In Palestine, UNICEF ensures complementarity with national efforts in the most vulnerable communities, especially in Gaza, Area C of the West Bank and East Jerusalem. UNICEF provides technical expertise and support in strengthening child protection systems and services, including case management and referrals. Monitoring and reporting on grave violations against children informs evidence-based advocacy for improved protection of children, as well as programming. Children crossing checkpoints in the West Bank are protected to ensure safer access to schools. Children affected by conflict benefit from education supplies and remedial learning. Adolescents engage in learning and recreational programmes, to become agents of positive change in communities. UNICEF also supports the rehabilitation of water and sewage systems in affected communities in Gaza and the West Bank. In addition, UNICEF promotes early childhood development, and supports the provision of essential and life-saving paediatric medicines and medical consumables, as well as micronutrient supplementation and infant and young child feeding for children and women in Gaza.

Summary Analysis of Programme response

Education and Adolescents



Girls participating in an adolescent-led initiative supported by UNICEF
in Al Zaitun, a poor neighbourhood of Gaza City, this summer.

Schools were closed for the summer break in July and August. In September, in Hebron and East Jerusalem UNICEF resumed the provision of protective presence and accompaniment of 4,334 children and 333 teachers, in partnership with the international NGOs (INGO) Ecumenical Accompaniment Programme in Palestine (EAPPI) and Christian Peacemaker Teams (CPT). This is to protect large numbers of Palestinian school-age children in the West Bank who experience harassment on their way to and from school, as well as in the school yards and in their class rooms, which can impede their access to education among other negative impacts.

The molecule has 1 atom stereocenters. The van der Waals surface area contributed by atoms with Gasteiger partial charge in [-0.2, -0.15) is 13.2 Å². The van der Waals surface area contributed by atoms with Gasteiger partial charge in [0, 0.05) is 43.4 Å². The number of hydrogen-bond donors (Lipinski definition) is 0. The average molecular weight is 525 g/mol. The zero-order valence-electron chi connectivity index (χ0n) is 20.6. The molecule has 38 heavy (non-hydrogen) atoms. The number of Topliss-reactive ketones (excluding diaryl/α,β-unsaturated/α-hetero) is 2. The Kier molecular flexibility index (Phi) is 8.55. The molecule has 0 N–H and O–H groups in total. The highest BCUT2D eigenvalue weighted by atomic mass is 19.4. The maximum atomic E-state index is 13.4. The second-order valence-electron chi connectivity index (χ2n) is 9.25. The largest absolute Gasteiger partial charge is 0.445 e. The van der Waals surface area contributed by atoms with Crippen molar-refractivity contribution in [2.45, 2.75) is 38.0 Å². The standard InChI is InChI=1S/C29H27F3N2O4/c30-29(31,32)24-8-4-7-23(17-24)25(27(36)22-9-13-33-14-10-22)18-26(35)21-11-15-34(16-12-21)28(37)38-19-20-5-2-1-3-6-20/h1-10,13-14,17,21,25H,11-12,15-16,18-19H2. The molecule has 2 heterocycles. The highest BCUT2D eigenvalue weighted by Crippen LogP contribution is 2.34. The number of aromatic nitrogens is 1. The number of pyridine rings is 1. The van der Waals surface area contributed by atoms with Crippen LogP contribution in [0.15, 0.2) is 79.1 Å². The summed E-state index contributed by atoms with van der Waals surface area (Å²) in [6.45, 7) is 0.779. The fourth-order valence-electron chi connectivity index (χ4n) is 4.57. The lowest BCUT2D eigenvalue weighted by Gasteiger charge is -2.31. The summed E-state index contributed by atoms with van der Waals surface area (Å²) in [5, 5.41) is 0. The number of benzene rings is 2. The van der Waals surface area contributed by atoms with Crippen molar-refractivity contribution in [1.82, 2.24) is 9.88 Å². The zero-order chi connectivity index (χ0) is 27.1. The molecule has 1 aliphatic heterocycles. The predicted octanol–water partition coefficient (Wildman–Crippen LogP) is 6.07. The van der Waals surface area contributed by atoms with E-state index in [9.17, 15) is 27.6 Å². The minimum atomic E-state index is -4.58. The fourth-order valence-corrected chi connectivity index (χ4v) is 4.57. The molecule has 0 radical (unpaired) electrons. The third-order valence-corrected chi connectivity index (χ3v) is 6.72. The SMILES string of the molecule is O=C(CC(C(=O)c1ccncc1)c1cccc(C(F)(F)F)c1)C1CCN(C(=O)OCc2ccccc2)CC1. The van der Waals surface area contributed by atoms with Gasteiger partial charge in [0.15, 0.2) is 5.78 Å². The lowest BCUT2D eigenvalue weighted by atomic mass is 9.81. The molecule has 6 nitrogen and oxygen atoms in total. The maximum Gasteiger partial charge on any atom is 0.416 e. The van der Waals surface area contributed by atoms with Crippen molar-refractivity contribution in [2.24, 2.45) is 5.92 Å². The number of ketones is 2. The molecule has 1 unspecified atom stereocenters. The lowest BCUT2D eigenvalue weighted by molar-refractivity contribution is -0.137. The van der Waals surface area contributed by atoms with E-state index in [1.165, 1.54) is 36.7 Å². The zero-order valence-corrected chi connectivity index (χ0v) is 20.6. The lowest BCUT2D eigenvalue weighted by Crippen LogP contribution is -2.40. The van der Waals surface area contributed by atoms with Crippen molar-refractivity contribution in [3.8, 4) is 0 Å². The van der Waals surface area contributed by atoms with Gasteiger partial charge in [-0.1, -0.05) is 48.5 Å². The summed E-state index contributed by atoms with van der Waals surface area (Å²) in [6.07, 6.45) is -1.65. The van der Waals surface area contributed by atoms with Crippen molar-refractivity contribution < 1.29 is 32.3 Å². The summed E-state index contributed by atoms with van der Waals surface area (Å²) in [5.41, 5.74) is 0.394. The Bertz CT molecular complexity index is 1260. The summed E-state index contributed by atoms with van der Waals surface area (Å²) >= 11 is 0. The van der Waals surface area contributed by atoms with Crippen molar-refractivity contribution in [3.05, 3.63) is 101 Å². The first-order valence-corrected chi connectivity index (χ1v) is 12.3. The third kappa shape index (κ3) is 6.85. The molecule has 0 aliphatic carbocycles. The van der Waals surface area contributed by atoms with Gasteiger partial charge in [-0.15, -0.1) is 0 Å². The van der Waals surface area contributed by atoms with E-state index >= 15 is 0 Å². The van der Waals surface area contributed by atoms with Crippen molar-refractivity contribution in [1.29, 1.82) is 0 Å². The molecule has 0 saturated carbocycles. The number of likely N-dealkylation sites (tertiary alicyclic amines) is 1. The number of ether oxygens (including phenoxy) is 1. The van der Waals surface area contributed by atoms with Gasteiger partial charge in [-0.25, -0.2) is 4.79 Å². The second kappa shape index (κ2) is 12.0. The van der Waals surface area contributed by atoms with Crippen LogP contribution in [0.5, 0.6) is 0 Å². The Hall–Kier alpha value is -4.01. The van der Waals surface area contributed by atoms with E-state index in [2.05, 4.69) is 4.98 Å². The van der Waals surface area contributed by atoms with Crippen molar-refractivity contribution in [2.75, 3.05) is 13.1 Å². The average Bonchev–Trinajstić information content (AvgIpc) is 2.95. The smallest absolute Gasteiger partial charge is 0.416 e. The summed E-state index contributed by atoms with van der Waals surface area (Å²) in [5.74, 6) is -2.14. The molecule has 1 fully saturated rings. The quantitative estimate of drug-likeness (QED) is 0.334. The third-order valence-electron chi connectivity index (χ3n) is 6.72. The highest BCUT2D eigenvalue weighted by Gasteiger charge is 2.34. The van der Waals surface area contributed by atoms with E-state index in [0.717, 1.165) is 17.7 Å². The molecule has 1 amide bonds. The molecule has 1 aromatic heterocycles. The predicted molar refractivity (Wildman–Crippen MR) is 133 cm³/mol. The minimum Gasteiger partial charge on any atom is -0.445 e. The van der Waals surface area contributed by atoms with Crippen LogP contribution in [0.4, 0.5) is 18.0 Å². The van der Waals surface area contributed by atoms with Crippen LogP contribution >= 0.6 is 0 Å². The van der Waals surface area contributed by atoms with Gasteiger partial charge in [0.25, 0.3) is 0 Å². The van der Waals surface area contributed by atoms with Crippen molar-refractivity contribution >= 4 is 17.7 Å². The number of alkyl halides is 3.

From July to September, the Adolescent Development and Participation programme (ADAP) continued to support adolescents' trainings on social entrepreneurship and life skills and youth-led initiatives. These addressed issues of conflict, violence, and social cohesion, in close cooperation with UNICEF's partner PALvision. In the West Bank, 308 additional adolescents (139 girls and 169 boys) benefitted during the reporting period.

In August, 170 school principals in Gaza gained new skills related to the provision of remedial education for children with low achievement due to the effects of war experiences. As part of emergency preparedness support, UNICEF distributed first aid kits to 200 schools in the West Bank.

Overall progress towards the Education cluster objectives has been limited due to lack of funds for humanitarian education response. Only three cluster projects have been funded, covering only half of the total target beneficiaries, and only a few components of the overall planned response. Fifteen projects have not yet been funded leaving large areas of the cluster response uncovered.

Child Protection

In Gaza, during the third quarter of 2016, the 28 Family Centres run by Ma'an, Tamer, and PCDCR, with guidance and support by UNICEF, reached 1,960 children with structured psychosocial support including both group and individual counselling. Since January, the programme reached 34,381 children (49% females). Additionally, 3,404 children received child protection services inside the family centers in the form of life skills, case management and child/parent interaction programs. Since January, 12,667 children (50% boys), including 2,714 vulnerable children, received case management services. During the reporting period, a total of 7,301 caregivers gained new knowledge and skills related to the protection of their children and positive discipline; since January, 30,365 caregivers were reached (45% male).



Some of the 28 Family Centers in the Gaza Strip are mobile like this one in
Al
Malalha, a poor neighbourhood of Gaza City, where activities take place
in
and around tents.

Awareness-raising risk education sessions on explosive remnants of war (ERW) were delivered to 6,086 children through family centers. Since January, 148,500 children (79,811 girls & 68,689 boys) were reached, including through governmental schools, in addition to 9,836 caregivers (9,061 females and 775 males).

Between January and September, members of the MHPSS Working Group and the UNICEF-led Child Protection Working Group in Gaza reached 79,791 children with psychosocial support and counseling services. Over 74,482 children and caregivers received child protection services, in addition to 2,714 children (42% female) who benefitted from case management services.